HOW TO STOP BEATING YOURSELF UP AFTER ABUSE

HOW TO STOP BEATING YOURSELF UP AFTER ABUSE how to stop beating yourself up after abuse
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One thing is for sure; the enemy is never really out there; the enemy is always with us all the time. The most common thing in life is beating ourselves up, especially after we’ve done something that we deem as ‘wrong’ or something we’re not supposed to do. After leaving a toxic relationship, the face of beating yourself up can be something like:

“I should have known better; how could I not see that coming?”

“I deserved the abuse because I am always stupid and gullible.”

“I am such a loser; I should have left earlier.”

“Why always me? There must be something very wrong with me.”

Beating yourself up is just punching yourself with vile words throughout the day. You feel like a failure, and your mind spirals with negative thoughts about how everything in this world is because of your ‘silliness’. Even those things you clearly could not control, your mind will still find a way to twist them so that it looks like it’s all on you. It’s just a mean voice that drags you down as a worthless human being.

https://biiedwin.gumroad.com/l/NavigatingtheStormofNarcissisticAbuse

The other thing we need to note about this inner critic is it doesn’t punish us just for past mistakes; it punishes us with the hope that if we beat ourselves up, we will not repeat the same mistakes. It feels that if we let ourselves off the hook, we will repeat the same mistakes. It’s more of “spare the rod, spoil the child.” So, you may hope that by beating yourself up, you’ll be helping yourself and keeping away from danger, but it does the opposite and cripples you from seeking help or taking the steps to heal. When you’re overly self-critical, it doesn’t matter what you achieve; even if you win the Olympics, you’ll still be bothered by the fact that you couldn’t finish the race in a lesser time.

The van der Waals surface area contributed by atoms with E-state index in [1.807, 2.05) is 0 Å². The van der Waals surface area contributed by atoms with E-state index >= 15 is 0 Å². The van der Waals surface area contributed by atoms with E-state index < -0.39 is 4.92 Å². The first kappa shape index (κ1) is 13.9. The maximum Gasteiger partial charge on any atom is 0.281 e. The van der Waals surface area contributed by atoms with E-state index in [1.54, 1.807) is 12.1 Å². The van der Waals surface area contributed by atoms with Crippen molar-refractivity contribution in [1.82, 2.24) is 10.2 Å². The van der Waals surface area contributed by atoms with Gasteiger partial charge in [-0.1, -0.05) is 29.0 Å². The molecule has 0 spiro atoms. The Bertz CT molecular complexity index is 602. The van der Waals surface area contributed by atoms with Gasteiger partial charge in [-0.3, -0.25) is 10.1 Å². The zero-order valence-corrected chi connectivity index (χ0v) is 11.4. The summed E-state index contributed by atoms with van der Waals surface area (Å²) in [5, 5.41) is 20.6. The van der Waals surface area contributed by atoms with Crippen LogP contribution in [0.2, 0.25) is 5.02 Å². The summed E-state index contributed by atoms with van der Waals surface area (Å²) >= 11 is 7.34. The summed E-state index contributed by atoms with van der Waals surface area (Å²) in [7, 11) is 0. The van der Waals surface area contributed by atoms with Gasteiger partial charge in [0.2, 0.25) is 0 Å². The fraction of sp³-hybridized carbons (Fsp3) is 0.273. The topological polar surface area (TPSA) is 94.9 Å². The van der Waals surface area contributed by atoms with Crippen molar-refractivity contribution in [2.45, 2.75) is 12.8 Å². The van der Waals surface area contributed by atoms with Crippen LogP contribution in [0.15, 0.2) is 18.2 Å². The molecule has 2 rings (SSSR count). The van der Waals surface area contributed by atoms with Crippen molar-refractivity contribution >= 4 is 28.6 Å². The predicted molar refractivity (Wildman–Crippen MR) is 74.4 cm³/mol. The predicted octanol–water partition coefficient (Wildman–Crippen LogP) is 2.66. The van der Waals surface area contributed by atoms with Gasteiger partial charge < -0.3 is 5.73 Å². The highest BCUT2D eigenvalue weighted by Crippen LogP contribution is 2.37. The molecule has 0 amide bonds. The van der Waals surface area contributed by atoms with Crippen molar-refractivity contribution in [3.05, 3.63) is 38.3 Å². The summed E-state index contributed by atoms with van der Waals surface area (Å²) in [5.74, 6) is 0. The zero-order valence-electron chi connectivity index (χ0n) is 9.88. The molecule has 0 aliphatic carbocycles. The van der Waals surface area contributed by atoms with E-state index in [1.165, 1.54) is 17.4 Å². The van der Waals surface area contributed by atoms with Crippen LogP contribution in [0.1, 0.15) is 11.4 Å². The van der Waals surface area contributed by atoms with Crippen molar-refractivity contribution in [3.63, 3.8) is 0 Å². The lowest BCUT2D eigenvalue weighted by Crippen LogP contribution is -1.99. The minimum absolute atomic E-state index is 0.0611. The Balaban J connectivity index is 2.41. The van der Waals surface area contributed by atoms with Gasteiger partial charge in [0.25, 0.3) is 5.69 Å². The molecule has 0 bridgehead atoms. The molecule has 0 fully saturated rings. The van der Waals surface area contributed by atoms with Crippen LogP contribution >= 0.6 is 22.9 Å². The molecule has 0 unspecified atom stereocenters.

Why Do You Beat Yourself Up After Abuse?

The main reason we beat ourselves up in life is that we’ve been conditioned since childhood to associate beating ourselves as a form of self-motivation. At school, home, or church, the model was always using the cane to instill good behavior or to motivate someone to work towards their goals.

Also, the conditioning left little space for failure and instead focused more on perfection (getting the As) without any kind of validation for our small wins. You may have also been harshly criticized because of your behavior, looks, grades, or just anything about you. Those childhood experiences left emotional scars of inadequacy and insecurity deep within us. Without unlearning this, it means that in adulthood we’ll strive for perfection and harshly criticize ourselves every time we make a mistake.

A toxic relationship will amplify that inner voice more and more because it’s a place where you’re constantly criticized for your behavior and actions. You’re also rarely validated for your small wins, and anything you do is never good enough to make them happy.